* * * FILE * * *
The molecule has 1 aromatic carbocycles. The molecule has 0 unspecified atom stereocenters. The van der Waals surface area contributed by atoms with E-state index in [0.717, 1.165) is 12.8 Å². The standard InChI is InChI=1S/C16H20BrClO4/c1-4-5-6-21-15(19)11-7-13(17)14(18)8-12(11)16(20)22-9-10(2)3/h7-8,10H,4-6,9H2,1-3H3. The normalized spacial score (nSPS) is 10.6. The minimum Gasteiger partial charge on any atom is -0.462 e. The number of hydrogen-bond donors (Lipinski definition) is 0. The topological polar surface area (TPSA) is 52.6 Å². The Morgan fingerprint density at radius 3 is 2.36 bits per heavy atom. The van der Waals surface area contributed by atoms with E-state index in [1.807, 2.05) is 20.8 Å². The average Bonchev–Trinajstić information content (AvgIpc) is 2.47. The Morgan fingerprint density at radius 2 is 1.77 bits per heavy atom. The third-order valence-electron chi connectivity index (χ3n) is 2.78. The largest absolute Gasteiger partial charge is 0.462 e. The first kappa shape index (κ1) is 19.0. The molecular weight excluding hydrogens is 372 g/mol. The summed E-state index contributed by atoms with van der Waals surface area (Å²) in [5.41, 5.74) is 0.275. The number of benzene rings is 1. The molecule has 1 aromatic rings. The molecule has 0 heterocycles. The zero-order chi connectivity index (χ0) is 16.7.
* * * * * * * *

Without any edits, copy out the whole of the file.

The molecule has 1 aromatic carbocycles. The molecule has 0 unspecified atom stereocenters. The van der Waals surface area contributed by atoms with E-state index in [0.717, 1.165) is 12.8 Å². The standard InChI is InChI=1S/C16H20BrClO4/c1-4-5-6-21-15(19)11-7-13(17)14(18)8-12(11)16(20)22-9-10(2)3/h7-8,10H,4-6,9H2,1-3H3. The normalized spacial score (nSPS) is 10.6. The minimum Gasteiger partial charge on any atom is -0.462 e. The number of hydrogen-bond donors (Lipinski definition) is 0. The topological polar surface area (TPSA) is 52.6 Å². The Morgan fingerprint density at radius 3 is 2.36 bits per heavy atom. The van der Waals surface area contributed by atoms with E-state index in [1.807, 2.05) is 20.8 Å². The average Bonchev–Trinajstić information content (AvgIpc) is 2.47. The Morgan fingerprint density at radius 2 is 1.77 bits per heavy atom. The third-order valence-electron chi connectivity index (χ3n) is 2.78. The largest absolute Gasteiger partial charge is 0.462 e. The first kappa shape index (κ1) is 19.0. The molecular weight excluding hydrogens is 372 g/mol. The summed E-state index contributed by atoms with van der Waals surface area (Å²) in [5.41, 5.74) is 0.275. The number of benzene rings is 1. The molecule has 1 aromatic rings. The molecule has 0 heterocycles. The zero-order chi connectivity index (χ0) is 16.7.